Beach huts. Funnily enough you don't really get many (any?) beach huts in Brighton, though everyone assumes you would. They run along the promenade of grander neighbour, since incoorporated with Brighton as a city, Hove. They are all painted in Brighton Green apart from their doors. I suspect even there you have to stick to a range of heritage colours dictated by a Hove Beach Hut Owners association because that's the kind of town it is.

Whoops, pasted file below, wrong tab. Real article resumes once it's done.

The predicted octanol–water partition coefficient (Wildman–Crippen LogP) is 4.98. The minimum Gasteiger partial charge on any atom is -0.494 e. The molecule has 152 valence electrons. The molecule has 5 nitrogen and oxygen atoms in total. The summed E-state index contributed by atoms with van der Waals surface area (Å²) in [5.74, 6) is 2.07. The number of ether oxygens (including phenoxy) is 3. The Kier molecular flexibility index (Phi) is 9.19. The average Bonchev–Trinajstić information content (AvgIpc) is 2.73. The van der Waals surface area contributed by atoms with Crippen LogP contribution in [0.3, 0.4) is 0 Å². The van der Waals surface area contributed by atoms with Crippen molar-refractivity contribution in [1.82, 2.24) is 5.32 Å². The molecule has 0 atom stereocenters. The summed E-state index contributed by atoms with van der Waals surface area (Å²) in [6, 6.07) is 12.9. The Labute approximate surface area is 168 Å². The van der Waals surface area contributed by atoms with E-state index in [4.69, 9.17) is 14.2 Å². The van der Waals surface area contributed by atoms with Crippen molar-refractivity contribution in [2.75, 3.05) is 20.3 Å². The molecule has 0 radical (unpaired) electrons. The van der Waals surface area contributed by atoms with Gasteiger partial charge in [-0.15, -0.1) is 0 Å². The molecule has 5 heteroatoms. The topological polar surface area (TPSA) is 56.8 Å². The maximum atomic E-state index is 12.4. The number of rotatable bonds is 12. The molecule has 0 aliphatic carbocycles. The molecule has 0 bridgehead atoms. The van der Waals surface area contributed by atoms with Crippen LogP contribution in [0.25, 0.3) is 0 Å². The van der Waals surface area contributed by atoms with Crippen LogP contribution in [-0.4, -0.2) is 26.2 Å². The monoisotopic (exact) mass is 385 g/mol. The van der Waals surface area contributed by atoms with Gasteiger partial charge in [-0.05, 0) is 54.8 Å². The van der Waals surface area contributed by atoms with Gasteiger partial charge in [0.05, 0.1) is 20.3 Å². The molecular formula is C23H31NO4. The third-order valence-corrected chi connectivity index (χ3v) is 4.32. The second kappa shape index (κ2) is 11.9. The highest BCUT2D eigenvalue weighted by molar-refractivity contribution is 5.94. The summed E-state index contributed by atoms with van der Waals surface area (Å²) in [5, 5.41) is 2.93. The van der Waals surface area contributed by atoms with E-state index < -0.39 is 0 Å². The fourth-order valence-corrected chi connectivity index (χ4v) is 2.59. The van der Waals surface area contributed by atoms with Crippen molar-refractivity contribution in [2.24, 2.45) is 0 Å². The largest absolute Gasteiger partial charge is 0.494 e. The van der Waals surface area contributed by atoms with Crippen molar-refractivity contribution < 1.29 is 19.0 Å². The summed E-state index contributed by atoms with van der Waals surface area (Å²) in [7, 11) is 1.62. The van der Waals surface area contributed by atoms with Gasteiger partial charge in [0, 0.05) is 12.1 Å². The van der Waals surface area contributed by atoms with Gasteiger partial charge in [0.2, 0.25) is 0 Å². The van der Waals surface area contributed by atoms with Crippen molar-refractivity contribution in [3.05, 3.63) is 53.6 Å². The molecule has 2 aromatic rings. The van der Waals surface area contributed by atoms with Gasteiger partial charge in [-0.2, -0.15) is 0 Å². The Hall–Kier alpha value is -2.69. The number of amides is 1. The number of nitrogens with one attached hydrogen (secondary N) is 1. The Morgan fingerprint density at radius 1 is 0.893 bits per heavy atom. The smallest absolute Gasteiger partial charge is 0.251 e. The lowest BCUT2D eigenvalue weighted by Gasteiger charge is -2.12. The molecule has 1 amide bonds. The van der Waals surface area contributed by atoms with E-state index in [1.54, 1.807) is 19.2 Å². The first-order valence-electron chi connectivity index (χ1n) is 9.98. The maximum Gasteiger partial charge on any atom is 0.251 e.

The pier. Palace Pier in particular. Brighton has had three in its history: The Chain Pier, the West Pier and the Palace Pier. For one brief moment all three existed at once. The Palace was built to replace the basic Chain which was set to be demolished before s storm conveniently did the work. The Palace and West existed together for many years, the West being the stately near-Hove one and the Palace a cheerfully tacky arcade-on-sea (though it does retain some of the Victorian character). The West Pier closed in 1975 with falling visitor numbers and rising maintenance costs and stood empty but intact and beautiful for many years, like a shipwreck above water. For a period they even msnaged to start lighting up the sign again. Then in 2003 in an act of arson, it was burned to its foundations. Brightonites firmly believe that the then-owners of the Palace Pier, the Noble Brothers, were to blame because if not true literally it was true spiritually - they had blocked attempts to renovate the West Pier citing 'unfair competition'. Storms ravaged the remains of the West Pier into a dangerous state and the largest section of collapsed metal, closest to the shore, was removed. The end section, still retaining the shape of the theatre it once housed, is now all that remains, like an oddly dainty oil platform. The Noble Brothers also changed the signage of the Palace Pier to 'Brighton Pier' but no Brightonite will ever acknowledged the name. The current owners have changed some signs back, so the Palace Pier now displays both names.